Oct 31, 2012

Cookie Dough and Royal Icing Recipes (for Decorated Cookies)

I´ve had been looking for the right cookie dough and royal icing recipes for decoration for a while, and either they were too sweet or just blah. And the worst part is that I did spend a lot of money in the process of finding the right one for me.

I got to the point of not wanting to try another disappointing recipe, because you know, more money wasted, until I found this awesome blog called Sweetopia. For some reason I wanted to give her lemon cookies a try, and Thanks God I did, because this recipe turned out to be a keeper.

The first time I made it, I realized it was pretty cool because it gives a lot of cookie dough = a lot of cookies = a lot of fun time decorating to giveaway or keep them. Then I realized I just need half the recipe, so I just make half of it (which still makes a loooot of cookies, where I get to the point where I´ve used all of my cookie cutter shapes and I don’t even know what shape to use anymore haha).

The ingredients themselves:
(You´ll notice I have the measurement by volume and sometimes by weight. I try to use my digital scale more so I have fewer things to wash =P + get more accurate measurements)

Ingredients Quality
Unsalted Butter (room temperature)                1 cup (that´s 226gr.)
Granulated Sugar
1 cup (that´s 200gr.)
1 large
Lemon Zest
Lemon or Real Lemon
1 1/2 Tablespoon
All Purpose Flour 2 1/2 cups (that´s 325r.)
Salt 1/2 Teaspoon
1)      Cream the butter and sugar together in a bowl using an electric mixer with paddle attachment on low to medium speed for about 1 minute or until well incorporated. Scrape down the sides to get everything mixed and mix for few more seconds. DON’T over mix. That´ll only bring extra air we don’t need for the dough.
2)      Add the egg and mix. Scrape down the sides with spatula to make sure everything is getting incorporated.
3)      Add both lemon zest and lemon juice and stir briefly.
4)      Sift flour and salt together and then add them to the bowl. Mix until well incorporated. Tip: Mixing flour can be a bit messy, to avoid it; cover your bowl with a humid dishcloth, leaving space for your hand and the mixer. If you use a Kitchen Aid or so, cover the whole mixer with the dishcloth. Remember to not over mix it, just mix until the dough becomes workable and it clumps around the paddle attachment.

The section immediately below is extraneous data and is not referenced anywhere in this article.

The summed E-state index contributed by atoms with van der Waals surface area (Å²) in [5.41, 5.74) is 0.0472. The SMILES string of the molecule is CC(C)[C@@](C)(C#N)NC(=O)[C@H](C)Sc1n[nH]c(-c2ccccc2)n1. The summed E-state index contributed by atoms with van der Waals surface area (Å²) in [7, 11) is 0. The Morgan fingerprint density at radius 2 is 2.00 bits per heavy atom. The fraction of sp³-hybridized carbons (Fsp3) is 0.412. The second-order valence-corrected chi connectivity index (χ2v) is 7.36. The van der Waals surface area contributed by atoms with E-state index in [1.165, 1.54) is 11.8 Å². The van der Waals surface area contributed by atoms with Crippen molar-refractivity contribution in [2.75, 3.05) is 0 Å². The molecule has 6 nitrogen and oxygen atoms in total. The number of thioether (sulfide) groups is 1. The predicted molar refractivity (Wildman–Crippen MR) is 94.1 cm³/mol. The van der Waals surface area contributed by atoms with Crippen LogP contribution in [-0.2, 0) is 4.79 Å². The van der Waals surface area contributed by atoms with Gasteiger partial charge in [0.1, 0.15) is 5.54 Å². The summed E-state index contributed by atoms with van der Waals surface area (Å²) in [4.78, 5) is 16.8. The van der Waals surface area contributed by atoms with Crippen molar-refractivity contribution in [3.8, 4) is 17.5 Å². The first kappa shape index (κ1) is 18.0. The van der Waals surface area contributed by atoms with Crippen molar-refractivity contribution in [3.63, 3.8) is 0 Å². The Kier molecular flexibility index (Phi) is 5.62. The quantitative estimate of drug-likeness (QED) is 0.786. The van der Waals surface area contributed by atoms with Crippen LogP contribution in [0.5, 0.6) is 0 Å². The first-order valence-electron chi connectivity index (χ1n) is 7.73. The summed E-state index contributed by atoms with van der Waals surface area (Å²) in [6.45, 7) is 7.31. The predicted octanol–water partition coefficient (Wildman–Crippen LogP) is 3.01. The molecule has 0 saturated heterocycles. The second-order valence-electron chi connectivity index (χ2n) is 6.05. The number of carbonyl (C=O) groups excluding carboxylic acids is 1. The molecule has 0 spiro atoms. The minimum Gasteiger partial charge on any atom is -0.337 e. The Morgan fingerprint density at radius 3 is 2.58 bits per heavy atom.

5)      Then what I do is cool the dough a bit. I grab a piece of plastic wrap or a transparent bag and I cover my dough with it. Then let it cool inside the fridge for about an hour or so, just until it’s more workable and less soft. This recipe has butter; if the butter is soft then the whole dough is soft, too soft will make the dough too sticky to work with.
6)      Then I take it out and roll it to about 1 centimeter. Then cut all my shapes. Having some flour on the cutting surface sometimes helps to prevent my dough from sticking to my table. 
7)      I then cut several pieces of parchment paper or wax paper. Take one piece of parchment paper on top place several cookies, on top another piece of parchment paper, then again another group of cookies, and so on, until I have a tower of dough shapes layered between parchment paper. Place my tower on the fridge for about 15-20 minutes. It always depends on weather of course. This will help to hold shape better.
8)      Preheat your oven for 350F or 176C.
9)      Bake cookies for about 8 to 10 minutes or until edges are golden brown. Baking time will depend on size of cookies, and of course, the oven. I always keep an eye on them. Tiny cookies will take shorter to bake than big cookies. What I do, I bake my big cookies first then tiny last so I don’t have to open my oven to remove the small ones.
10)   Once baked, let them cool and decorate. Note: If you don’t wait until they are 100% cool to the touch, they will be to hot and icing will melt.

As for the decorations there are a ton of recipes online, some of them use egg whites, and others use other things. I use her recipe as well (half of it, still makes a ton).

Ingredients Quantity
Warm Water
3 Oz.
Merigue Powder
2 1/2 Tablespoon
Cream of Tartar
1/2 Teaspoon
Powdered sugar
500 Gr.
Lemon Juice
1/2 Tablespoon
1)      In a bowl mix together water and meringue powder with a hand whisk for 30 seconds.
2)      Then to that, add cream of tartar, keep in mixing for 30 seconds. (cream of tartar will help the meringue powder, which is basically egg white, powder version, to stabilize)
3)      Now using a mixer and with paddle attachment on, add the icing or powder sugar for 10 minutes. Tip: Use a humid dishcloth to prevent you from ending up with a powder sugar mask. 
4)      Add lemon juice and mix just until incorporated, don’t over mix.
5)      Remove bowl from mixer and cover bowl. Royal Icing dries faster than speed of light if it has contact with air. Just kidding, but it dries super fast.
6)      Use your icing in a medium consistency. Don’t use your icing too thick or else will be too hard to decorate. Don’t use icing too thin or it will spread all over the cookie. Add water to thin it out.
7)      Add food coloring using plastic plates and wax paper cones or piping bags if you feel like cleaning afterwards.

Original recipes from: Sweetopia.net

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